As much as six percent of the gross national product is expended overcoming the effects of friction, according to the Department of Energy which plans to change all that at the nanoscale where friction is an even more pronounced effect. By assembling an international team to study the effects of friction on tiny carbon nanotubes, DoE funded researchers now claim that half as much friction will be encountered by aligning them properly. Look for carbon nanotube based electronics within five years. R.C.J.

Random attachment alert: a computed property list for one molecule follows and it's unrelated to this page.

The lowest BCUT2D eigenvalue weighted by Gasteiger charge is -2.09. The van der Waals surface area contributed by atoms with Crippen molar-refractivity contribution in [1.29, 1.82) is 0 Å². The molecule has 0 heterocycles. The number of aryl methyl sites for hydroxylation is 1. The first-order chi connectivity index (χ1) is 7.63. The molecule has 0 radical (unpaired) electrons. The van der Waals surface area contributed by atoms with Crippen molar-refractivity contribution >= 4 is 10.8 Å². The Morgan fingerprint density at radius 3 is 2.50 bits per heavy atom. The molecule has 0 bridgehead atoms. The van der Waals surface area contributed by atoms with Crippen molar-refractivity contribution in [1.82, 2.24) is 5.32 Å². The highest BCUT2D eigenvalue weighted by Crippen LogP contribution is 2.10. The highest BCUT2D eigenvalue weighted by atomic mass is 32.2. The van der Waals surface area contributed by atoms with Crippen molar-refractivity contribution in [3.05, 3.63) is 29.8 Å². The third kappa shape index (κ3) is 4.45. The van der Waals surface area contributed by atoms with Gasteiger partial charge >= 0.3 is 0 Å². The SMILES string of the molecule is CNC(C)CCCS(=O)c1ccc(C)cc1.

An international team studying the effects of friction on carbon nanotubes claims that it can be cut in half when carbon nanotubes are aligned lengthwise rather than transversely. Carbon nanotubes are as small as a single nanometer in diameter, making it impossible to accurately pick-and-place them with robots. This obstacle prompted scientists and engineers to search for alternative methods for assembling nano devices. The researchers used an atomic force microscope (AFM) to characterize the coefficient of friction for carbon nanotubes with different grain orientations. The researchers concluded that higher friction in the transverse direction was the result of soft lateral distortion in the tubes' shape, which they called "hindered rolling."